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  5. "Một cái kéo"

"Một cái kéo"

Translation:A pair of scissors

January 26, 2017



Một sounds more like mon in this sentence


You know, I'm beginning to think that this may be a Northern accent thing. I speak with a Southern dialect, and it seems to be a reoccurring issue in the comments. Ever listen to Vietnamese songs or even your parents sing karaoke (totally my mom)? You know how Canadians, Americans, Britains, and Australians speak with different accents but they sorta sing with the same accent? I really think "một" is pronounced like that because that's how the Northerners say it. Just a guess though! Figured I could give my opinion/observation haha!


I think that's a good theory, however I live in Hanoi and they don't say 'một' like "mộn" - I think it's a problem with the audio for this sentence


I read in a different comment section, that the speaker most likely comes from the Northern side of Vietnam (Even more in the north than Ha Noi and that this is the reason for his accent.)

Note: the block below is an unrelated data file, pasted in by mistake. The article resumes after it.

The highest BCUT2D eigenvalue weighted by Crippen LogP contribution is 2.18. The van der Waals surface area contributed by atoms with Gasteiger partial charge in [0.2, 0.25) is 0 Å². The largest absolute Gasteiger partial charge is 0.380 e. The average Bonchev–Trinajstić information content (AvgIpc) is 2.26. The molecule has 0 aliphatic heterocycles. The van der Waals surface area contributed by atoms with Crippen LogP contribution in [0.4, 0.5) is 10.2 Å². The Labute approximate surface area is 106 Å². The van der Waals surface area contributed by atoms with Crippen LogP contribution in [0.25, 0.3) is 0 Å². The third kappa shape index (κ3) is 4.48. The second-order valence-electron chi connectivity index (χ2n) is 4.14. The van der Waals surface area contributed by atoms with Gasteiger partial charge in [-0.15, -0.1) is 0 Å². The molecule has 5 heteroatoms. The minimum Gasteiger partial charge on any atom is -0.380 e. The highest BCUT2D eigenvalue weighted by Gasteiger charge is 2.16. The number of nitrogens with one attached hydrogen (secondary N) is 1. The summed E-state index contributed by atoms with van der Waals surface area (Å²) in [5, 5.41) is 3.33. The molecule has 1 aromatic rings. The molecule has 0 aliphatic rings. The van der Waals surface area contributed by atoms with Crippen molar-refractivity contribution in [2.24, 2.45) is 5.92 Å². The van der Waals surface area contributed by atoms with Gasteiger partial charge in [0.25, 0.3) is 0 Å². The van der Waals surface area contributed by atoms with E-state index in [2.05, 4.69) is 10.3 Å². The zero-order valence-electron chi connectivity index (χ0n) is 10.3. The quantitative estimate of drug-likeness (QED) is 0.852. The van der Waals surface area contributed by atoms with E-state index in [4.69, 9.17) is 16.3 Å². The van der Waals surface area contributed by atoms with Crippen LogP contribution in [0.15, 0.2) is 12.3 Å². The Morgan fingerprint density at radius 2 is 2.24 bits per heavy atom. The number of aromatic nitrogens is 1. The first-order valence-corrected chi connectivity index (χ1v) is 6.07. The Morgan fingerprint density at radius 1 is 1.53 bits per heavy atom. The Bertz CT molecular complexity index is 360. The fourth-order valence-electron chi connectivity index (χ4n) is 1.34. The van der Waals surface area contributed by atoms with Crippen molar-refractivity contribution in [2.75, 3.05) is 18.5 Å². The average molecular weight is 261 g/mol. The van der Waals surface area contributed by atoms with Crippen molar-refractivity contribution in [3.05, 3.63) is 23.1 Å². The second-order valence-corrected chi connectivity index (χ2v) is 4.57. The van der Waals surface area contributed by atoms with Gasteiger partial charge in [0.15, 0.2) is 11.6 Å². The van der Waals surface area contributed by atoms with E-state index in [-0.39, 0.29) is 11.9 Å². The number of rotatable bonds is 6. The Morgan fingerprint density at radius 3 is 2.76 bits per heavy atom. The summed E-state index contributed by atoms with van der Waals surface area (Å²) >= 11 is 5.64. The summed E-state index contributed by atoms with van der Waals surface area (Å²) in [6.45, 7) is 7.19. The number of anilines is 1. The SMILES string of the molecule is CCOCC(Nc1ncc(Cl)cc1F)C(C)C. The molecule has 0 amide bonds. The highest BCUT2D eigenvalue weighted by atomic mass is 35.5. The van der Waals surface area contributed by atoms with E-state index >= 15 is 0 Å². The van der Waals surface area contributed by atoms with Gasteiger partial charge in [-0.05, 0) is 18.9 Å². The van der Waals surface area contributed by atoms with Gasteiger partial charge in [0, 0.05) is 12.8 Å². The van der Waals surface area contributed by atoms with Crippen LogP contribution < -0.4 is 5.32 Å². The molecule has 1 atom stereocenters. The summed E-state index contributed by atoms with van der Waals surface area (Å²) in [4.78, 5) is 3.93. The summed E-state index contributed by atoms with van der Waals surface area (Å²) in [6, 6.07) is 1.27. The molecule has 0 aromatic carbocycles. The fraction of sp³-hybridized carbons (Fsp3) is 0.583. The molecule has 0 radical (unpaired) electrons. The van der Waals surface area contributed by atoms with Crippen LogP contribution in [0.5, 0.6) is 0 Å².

So I also live in Hanoi and speak the northern accent. While I agree that when people normally say một it doesn't sound like an 'n,' it would make sense for it to sort of sound similar. Think about how your tongue is placed in the same position for both an 'n' and a 't' so the main difference is really aspiration. Since ending consonsants in viet are cut short and less aspirated the 't' sounds like an 'n' in northern. In southern, however, the ending consonsant makes a 'p' in this case, which has an entirely different mouth shape. Granted, this guy's accent is still peculiar but I hope this helps people understand a bit about the reasoning for the pronunciation.


I was thinking cái sounded different than it usually does.


I think "cái" sounds just fine. Could be the quality of the audio or that we all have different sensitivities to how something sounds?


Nghe giống môn hơn @@


The classifier for scissors is cây so why do we use Cái in this sentence


I didn't know "cây" is the classifier for scissors. My Vietnamese is so basic (Viet family, born and raised in Canada), so I use "cái" for so many things. I read somewhere that it's considered a generic classifier and that's why "cái" works in many cases.


Also why do they call it a pair? Do they mean two scissors?


In English, some singular things are considered a pair. "A pair of glasses" is a single object. "Ten pairs of pants" refers to ten objects.


tôi là người việt nam

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